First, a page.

With past and present victors hailing from every continent except Antarctica, the championship offers a small glimpse into the global presence of and dependence upon office technology.
It stands among the ranks of other prestigious international technology competitions such as the IEEE Student Branch Website Contest, the ACM International Collegiate Programming Contest and Microsoft's Imagine Cup.
One micro thing
Augmented and virtual reality is taking off, with leading companies investing heavily in enterprise and consumer technology. Now, AR is even finding a home in earnings calls.
That's right, Evan Spiegal, CEO of Snap Inc., declared SnapChat's dancing hot dog the "world’s first augmented reality superstar," BuzzFeed reports.
The hot dog was a hit, viewed 1.5 billion times on SnapChat since its debut. Snap's earnings, however, were not quite so hot. In its latest earnings report, Snap Inc. missed analysts' earnings expectations and its stock is down 16%.
One last thing
The internet caught fire earlier this week when it was revealed the creator of current password policies has regrets. In 2003, Bill Burr wrote an 8-page document on password policies for the National Institute of Standards and Technology advising users to change passwords regularly, employing a mix of characters, numbers and capital letters, The Wall Street Journal reports.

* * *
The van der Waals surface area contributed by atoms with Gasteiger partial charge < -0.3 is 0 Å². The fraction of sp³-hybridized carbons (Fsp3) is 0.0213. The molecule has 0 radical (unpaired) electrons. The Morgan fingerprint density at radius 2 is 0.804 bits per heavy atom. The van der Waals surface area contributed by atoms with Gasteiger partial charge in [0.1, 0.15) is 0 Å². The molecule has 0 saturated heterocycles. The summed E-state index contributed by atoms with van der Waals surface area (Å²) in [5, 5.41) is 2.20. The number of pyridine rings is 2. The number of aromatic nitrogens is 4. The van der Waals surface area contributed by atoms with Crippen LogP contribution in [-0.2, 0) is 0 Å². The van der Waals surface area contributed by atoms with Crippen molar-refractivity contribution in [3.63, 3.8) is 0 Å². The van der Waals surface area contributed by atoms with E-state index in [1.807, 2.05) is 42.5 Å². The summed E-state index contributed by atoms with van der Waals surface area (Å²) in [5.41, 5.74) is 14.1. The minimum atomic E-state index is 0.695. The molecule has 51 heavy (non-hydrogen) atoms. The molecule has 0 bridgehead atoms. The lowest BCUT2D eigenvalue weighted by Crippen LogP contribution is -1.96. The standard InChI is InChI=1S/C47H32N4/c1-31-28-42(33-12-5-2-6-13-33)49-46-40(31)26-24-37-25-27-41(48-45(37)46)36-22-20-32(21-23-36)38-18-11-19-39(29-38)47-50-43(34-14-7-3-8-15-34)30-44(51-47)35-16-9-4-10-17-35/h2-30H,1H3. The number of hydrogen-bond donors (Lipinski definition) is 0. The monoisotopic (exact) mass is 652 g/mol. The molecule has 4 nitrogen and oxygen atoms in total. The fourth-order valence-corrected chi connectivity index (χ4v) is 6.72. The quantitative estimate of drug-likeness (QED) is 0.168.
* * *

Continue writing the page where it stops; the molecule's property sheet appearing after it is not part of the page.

Those password policies became law, triggering hair-pulling and vehement exclamations every 90 days when programs insisted users change passwords.
But Burr, now retired, said those 2003 policies don't actually stop hackers. After all, is there really much difference between PaSsWord1! and PaSsWord!1? Changes are too subtle, making passwords easy to guess. And, it just causes problems for users too.
This year, NIST has revamped its password policies and done away with some of the long-standing best practices for passwords. The new framework gets rid of arbitrary characters and frequent password resets, instead favoring long password phrases and password resets only if there is evidence of a compromised password.
Soon the most-common passwords could change from "123456" to "thequickbrownfoxjumpsoverthelazydog."